When it Comes to Security Tools, Enterprises Have Plenty of Choices

One of the top challenges many cyber security executives face today is deciding which technologies to invest in to strengthen their organizations’ security posture.

On the one hand, having a lot of tools to choose from is a good thing because these solutions provide a host of capabilities that can help stop the latest attacks. On the other, it can complicate the process of evaluating and deploying technologies.

What are the optimal security technologies today? It really depends on what an organization is looking to achieve with its security strategy, the types of threats it typically faces, how big its infrastructure is, what kind of inhouse expertise is has, etc.

Earlier this year research firm Gartner Inc. weighed in with its selection of the top technologies for information security and their implications for security organizations. These might present ideas for cyber security leaders looking to find just the right products that are missing from their portfolio. Here’s a brief description of some of the technologies:

Cloud Workload Protection Platforms (CWPP). These platforms provide an integrated way to protect workloads in various cloud environments via a single management console and a single way to express security policy, regardless of where workload are running.

Remote Browser. Most attacks originate from the public Internet, and browser-based attacks are the top source of attacks. While target organizations might not be able to stop these attacks, they can contain the damage by isolating Internet browsing sessions from enterprise endpoints and networks. By doing this, they can keep malware off users’ systems and significantly reduce the surface area for attack.

Deception. Deception technologies are use decoys and/or tricks designed to thwart an attacker’s cognitive processes, disrupt an attacker’s automation tools, delay an attacker’s activities or detect an attack. By using the technology behind a firewall, companies can better detect attackers that have penetrated their defenses.

Endpoint Detection and Response (EDR). These tools augment traditional endpoint preventative controls such as antivirus software by monitoring endpoints for indications of unusual behavior and activities that might indicate malicious intent. Gartner predicts that by 2020, 80% of large enterprises will have invested in EDR capabilities.

Network Traffic Analysis (NTA). These solutions monitor network traffic, connections, and objects for behavior that’s indicative of malicious intent. Organizations looking for a network-based method of identifying advanced attacks that have bypassed perimeter security should consider NTA as a way to help identify, manage and triage these events, Gartner said.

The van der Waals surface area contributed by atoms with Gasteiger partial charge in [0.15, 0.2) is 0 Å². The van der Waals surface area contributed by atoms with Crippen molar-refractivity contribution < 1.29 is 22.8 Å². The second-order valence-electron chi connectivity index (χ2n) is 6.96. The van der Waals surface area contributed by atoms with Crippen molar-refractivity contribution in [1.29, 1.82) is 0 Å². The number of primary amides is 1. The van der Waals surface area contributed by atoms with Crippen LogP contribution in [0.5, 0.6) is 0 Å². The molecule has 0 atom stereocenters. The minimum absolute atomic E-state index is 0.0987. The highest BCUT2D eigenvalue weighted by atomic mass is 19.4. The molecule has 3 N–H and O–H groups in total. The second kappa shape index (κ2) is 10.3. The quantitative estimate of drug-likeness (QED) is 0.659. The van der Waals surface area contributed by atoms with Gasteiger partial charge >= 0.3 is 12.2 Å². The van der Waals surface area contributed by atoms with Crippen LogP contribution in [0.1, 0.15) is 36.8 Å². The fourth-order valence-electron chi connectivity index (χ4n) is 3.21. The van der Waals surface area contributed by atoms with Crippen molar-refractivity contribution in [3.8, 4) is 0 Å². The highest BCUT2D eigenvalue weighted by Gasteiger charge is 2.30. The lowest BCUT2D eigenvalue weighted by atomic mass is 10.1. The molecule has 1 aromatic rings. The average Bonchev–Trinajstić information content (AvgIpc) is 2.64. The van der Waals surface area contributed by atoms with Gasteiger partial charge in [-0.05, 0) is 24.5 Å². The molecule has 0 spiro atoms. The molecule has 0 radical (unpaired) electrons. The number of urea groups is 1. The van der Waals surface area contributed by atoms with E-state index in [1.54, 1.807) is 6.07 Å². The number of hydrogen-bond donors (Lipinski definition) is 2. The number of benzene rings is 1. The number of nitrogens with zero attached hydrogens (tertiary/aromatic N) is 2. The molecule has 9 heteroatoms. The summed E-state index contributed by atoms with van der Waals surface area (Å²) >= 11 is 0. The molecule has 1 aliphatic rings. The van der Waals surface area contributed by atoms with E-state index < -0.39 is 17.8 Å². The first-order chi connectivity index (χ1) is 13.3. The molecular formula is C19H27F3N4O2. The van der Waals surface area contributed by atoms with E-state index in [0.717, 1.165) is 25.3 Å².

Managed Detection and Response (MDR). These services help organizations improve their threat detection, incident response, and continuous-monitoring capabilities. They’re especially suitable for small and mid-size businesses that lack internal security expertise.

Microsegmentation. Microsegmentation is the process of implementing isolation and segmentation for cyber security purposes within a virtualized data center. It helps organizations limit the damage when a breach occurs, and has evolved to be used for most of communication in virtual data centers, according to Gartner.

Software-Defined Perimeters (SDP). These perimeters define a logical set of disparate, network-connected participants within a secure computing environment. The resources are typically hidden from public discovery, and access is restricted through a trust broker to the specified participants of the environment. This removes assets from public visibility and reduces the surface area for attack. Gartner predicts that through the end of 2017, at least 10% of enterprises will leverage SDP technology to isolate sensitive environments.

Cloud Access Security Brokers (CASB). These tools address the cyber security gaps that result from the increase in the use of cloud services and mobile devices. CASBs provide a single point of control over multiple cloud services, for any user or device. The growing popularity of software-as-a-Service (SaaS) and the ongoing concerns about security and compliance is driving the urgency for control and visibility of cloud services, Gartner said.

OSS Security Scanning and Software Composition Analysis for DevSecOps. Cyber security architects need to be able to automatically incorporate security controls without manual configuration throughout a DevSecOps cycle in a way that’s as transparent as possible to DevOps teams and doesn’t impede DevOps agility, but fulfills legal and regulatory compliance requirements and manages risk, Gartner said. Software composition analysis (SCA) tools specifically analyze the source code, modules, frameworks, and libraries developers use to identify and inventory OSS components and identify known security vulnerabilities before an application is released into production.

Container Security. Containers aren’t inherently unsecure, Gartner said, but they’re being deployed in an unsecure manner by developers, with little or no involvement from cyber security teams and little guidance from security architects. Traditional network and host-based security solutions do not consider containers, so container security tools are needed to protect the lifecycle of containers from creation to production.

 

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This is a Security Bloggers Network syndicated blog post authored by Razvan Muresan. Read the original post at: Business Insights In Virtualization and Cloud Security